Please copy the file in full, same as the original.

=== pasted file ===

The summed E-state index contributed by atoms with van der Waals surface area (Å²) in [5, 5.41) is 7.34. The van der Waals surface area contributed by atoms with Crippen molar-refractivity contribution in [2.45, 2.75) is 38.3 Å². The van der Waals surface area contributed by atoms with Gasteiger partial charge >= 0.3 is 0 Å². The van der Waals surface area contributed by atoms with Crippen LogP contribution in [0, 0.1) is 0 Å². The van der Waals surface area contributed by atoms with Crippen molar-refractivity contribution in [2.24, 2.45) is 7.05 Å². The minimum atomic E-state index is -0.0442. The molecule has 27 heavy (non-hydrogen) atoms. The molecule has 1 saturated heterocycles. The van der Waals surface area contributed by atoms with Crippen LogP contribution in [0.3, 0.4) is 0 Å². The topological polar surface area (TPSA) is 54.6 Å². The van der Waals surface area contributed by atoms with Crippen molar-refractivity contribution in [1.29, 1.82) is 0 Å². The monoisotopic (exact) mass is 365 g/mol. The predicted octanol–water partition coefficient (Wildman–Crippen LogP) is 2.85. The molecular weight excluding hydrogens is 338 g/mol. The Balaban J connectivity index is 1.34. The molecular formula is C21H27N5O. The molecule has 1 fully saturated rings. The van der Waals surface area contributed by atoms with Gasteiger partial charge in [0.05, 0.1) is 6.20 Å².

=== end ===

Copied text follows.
The summed E-state index contributed by atoms with van der Waals surface area (Å²) in [5, 5.41) is 7.34. The van der Waals surface area contributed by atoms with Crippen molar-refractivity contribution in [2.45, 2.75) is 38.3 Å². The van der Waals surface area contributed by atoms with Gasteiger partial charge >= 0.3 is 0 Å². The van der Waals surface area contributed by atoms with Crippen LogP contribution in [0, 0.1) is 0 Å². The van der Waals surface area contributed by atoms with Crippen molar-refractivity contribution in [2.24, 2.45) is 7.05 Å². The minimum atomic E-state index is -0.0442. The molecule has 27 heavy (non-hydrogen) atoms. The molecule has 1 saturated heterocycles. The van der Waals surface area contributed by atoms with Crippen LogP contribution in [0.3, 0.4) is 0 Å². The topological polar surface area (TPSA) is 54.6 Å². The van der Waals surface area contributed by atoms with Crippen molar-refractivity contribution in [1.29, 1.82) is 0 Å². The monoisotopic (exact) mass is 365 g/mol. The predicted octanol–water partition coefficient (Wildman–Crippen LogP) is 2.85. The molecular weight excluding hydrogens is 338 g/mol. The Balaban J connectivity index is 1.34. The molecular formula is C21H27N5O. The molecule has 1 fully saturated rings. The van der Waals surface area contributed by atoms with Gasteiger partial charge in [0.05, 0.1) is 6.20 Å².